8 October over the last week or so I have been active with the bridge camera at the allotment, where there is still ample scope for insect and spider photography plus a visit to the Tythe Barn community museum at Upminster and the Forestry Commission park/nature reserve at Thames Chase, Cranham  on Saturday. Unfortunately the weather on Saturday did not was wet, putting it bluntly and although the allotment needed the rain, I didn’t!! Nevertheless it was a very interesting day in excellent company.

 

26 September for a distinct change away from allotments and spiders we took the bus to East Beach Shoebury and then walked along the coast path through the garrison estate and into Gunner’s Park. Beautiful clear blue skies, very calm conditions and got my first sighting, and photograph, of a Wall butterfly. There have been numerous sightings along our coast for the past few weeks, but as far as I am aware, this is the first sighting in Gunners. Flocks of Starlings then provided us with an aerial display as they created a mini murmuration before descending on a couple of houses overlooking the park, one of the downsides of living so close to nature! A great walk in the fresh air

 

25 September quite warm when I went down to the allotment this morning with the express purpose of taking some photographs of spiders before moving on to a different location. In the event, there was so much insect and arachnid life on the plot that I spent the whole morning indulging my passion for macro photography. The spider life ranged from a miniscule jumping spider to some larger web based individuals. There were a handful of butterflies about, a few hoverflies, one wasp and a couple of dozen bees all exploiting the warm weather. There do seem to be less orthoptera about that the moment and the shield bugs seem to be in decline, but this morning’s frost might be an issue here

 

20 September a visit to Rainham Marshes was planned some time ago when we hoped the weather would be dry, relatively still with bright or, at the very least light cloudy conditions. The weather forecast suggested that the day would be dry with light winds. Within a short time of arriving, it was drizzling quite hard and blowing a houley. After a quick coffee break, and with the rain stopped, we ventured out and headed for the Purfleet Hide. Whilst the scape in front of the hide was completely dry, we were delighted to see a female Kestrel perched a few feet away from the hide on a fence post. Every so often she took off, headed out over the scrape, got mobbed by crows and returned to her perch. It was a great opportunity to observe her relatively closely. We managed to get as far as the Butts hide, but with the wind increasing in strength, and there not being much else about – the small birds having hunkered down, we left earlier than planned. A nice day out in the fresh air, though.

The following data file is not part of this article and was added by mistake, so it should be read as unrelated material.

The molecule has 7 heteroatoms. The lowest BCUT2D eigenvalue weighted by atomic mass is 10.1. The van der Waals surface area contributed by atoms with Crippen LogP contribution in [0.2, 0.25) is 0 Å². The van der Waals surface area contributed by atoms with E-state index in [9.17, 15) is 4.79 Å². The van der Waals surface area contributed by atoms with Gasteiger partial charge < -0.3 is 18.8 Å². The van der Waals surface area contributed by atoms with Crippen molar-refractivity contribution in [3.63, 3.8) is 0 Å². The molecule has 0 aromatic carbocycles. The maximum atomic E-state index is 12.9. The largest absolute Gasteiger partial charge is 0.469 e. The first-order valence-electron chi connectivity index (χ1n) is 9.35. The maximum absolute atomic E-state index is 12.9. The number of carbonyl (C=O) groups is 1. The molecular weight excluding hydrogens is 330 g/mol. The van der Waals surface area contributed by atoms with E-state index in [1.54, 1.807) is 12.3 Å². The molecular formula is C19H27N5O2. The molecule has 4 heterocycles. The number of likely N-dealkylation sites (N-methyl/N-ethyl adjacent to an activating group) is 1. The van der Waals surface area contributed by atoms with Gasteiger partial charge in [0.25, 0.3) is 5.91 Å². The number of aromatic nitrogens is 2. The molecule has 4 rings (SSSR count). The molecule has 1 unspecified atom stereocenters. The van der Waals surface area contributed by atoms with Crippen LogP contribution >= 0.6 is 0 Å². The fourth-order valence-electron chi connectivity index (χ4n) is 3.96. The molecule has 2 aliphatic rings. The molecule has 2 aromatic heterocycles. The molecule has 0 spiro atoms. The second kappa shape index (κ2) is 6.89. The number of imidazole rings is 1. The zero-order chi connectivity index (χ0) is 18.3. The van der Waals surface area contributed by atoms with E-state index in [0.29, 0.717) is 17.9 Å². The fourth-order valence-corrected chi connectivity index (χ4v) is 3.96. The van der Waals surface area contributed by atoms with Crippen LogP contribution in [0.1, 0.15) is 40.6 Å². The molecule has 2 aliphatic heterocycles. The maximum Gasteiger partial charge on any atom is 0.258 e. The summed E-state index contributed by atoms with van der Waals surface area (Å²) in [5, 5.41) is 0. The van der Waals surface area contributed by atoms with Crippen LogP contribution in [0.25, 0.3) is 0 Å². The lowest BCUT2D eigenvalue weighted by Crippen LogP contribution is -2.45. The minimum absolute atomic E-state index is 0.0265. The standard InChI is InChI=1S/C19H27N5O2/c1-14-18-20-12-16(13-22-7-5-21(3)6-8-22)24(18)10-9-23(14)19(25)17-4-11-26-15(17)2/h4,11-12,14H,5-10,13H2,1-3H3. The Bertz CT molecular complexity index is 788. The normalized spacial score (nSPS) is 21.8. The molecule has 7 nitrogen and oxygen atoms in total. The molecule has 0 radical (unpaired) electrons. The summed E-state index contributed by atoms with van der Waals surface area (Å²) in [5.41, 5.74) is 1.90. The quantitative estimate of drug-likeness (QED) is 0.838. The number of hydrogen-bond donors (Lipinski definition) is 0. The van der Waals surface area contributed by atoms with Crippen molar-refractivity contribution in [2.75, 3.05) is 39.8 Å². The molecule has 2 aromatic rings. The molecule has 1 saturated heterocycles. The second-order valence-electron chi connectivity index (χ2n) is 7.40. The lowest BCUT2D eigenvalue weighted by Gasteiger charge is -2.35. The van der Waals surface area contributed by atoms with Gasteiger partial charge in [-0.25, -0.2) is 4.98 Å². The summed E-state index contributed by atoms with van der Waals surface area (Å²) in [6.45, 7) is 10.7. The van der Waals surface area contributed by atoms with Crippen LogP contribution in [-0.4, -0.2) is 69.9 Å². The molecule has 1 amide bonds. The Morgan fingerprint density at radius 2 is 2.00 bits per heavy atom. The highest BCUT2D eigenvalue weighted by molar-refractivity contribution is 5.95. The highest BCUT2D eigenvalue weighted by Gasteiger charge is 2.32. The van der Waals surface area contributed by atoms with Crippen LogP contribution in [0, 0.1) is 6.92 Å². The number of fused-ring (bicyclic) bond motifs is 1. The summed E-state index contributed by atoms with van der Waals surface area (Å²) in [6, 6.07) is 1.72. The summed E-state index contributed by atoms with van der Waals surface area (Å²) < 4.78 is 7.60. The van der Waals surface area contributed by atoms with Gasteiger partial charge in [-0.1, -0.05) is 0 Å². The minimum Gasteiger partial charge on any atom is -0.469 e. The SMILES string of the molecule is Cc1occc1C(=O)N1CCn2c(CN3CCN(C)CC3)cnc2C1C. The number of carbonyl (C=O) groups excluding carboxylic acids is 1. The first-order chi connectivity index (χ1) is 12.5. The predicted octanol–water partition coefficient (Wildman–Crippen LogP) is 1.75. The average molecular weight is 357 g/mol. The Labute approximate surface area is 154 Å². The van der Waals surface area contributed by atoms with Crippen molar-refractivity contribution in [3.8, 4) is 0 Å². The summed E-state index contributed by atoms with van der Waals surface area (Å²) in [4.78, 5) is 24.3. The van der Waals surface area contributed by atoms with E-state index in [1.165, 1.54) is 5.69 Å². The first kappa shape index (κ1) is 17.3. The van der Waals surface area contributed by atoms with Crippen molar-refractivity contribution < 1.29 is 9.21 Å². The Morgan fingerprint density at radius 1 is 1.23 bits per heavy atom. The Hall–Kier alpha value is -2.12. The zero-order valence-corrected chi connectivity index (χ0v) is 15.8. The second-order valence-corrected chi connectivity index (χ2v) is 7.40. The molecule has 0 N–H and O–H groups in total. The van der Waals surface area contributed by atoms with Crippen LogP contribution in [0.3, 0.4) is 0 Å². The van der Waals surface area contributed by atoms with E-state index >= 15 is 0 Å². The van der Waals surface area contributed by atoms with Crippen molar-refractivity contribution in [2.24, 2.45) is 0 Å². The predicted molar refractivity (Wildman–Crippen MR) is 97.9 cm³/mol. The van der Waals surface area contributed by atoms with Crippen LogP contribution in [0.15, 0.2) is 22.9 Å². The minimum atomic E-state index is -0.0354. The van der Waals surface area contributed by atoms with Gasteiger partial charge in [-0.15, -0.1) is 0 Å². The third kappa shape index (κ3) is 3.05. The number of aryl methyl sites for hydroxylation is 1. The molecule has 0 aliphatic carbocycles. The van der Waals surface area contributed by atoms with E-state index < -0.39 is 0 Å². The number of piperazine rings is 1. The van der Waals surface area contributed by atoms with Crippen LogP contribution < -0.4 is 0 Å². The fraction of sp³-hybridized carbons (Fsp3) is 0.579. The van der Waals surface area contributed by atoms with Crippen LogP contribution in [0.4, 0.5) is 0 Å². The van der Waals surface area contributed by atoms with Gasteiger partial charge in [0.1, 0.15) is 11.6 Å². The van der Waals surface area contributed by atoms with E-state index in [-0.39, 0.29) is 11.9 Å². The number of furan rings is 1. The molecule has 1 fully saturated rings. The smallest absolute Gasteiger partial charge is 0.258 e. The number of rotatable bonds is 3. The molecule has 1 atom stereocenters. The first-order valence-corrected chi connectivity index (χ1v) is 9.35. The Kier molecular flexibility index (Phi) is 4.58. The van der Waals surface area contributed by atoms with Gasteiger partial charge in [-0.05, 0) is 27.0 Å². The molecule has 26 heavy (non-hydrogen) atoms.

17 September unlike last year when cataloguing insects on the allotment ended at the beginning of September, I am still at it, so to speak. By 3 September 2017 I had recorded 243 insects compared with 172 up to 15 September this year. The cold spring with the Beat from the East was probably a contributory factor. Last year I noted a dearth of orthopteran species whereas this year they are abundant. We still have both honey and solitary bees arriving on the allotment, but over the last couple of weeks I have seen fewer bumblebees. We are still getting butterflies about although they too are mainly Common Blues and Small Coppers with the odd Comma and Red Admiral. As autumn beckons, we are seeing more garden and nursery web spiders, and of course their webs about and the rhubarb leaves are hosting a plethora of shield bugs at the moment! Apart from some windy conditions coming in tomorrow, the weather forecast looks ok for the rest of the week so it will be interesting to see what turns up, insect and spider wise.

 

13 September another busy morning on the allotment with a bit of planting and watering coupled with a disproportionate amount of macro photography viz 90% photography and you can guess the rest!! A still, sunny day brought out the butterflies, bees and hoverflies. I was almost tripping over grass and leaf hoppers. We even had a rather mangy fox pay a very short visit before high tailing it off in the direction of the neighbouring plots. The late warm spell seems to be working wonders for the insect life, but we are still down on last years total

 

8 September we spent the morning on the allotment where we are now in autumn/prep for winter. Very few insects about today although I was surprised to see a Painted Lady flutter past and away, it being a bit late in the season. This afternoon was spent uploading the backlog of insect images from the last week or so. Rotating the images on the site ensures that fresh images are always available on the home page. I am finding that what I learned at the   RES conference is certainly helping me to observe insect behaviour, especially pollinators, from a totally different perspective.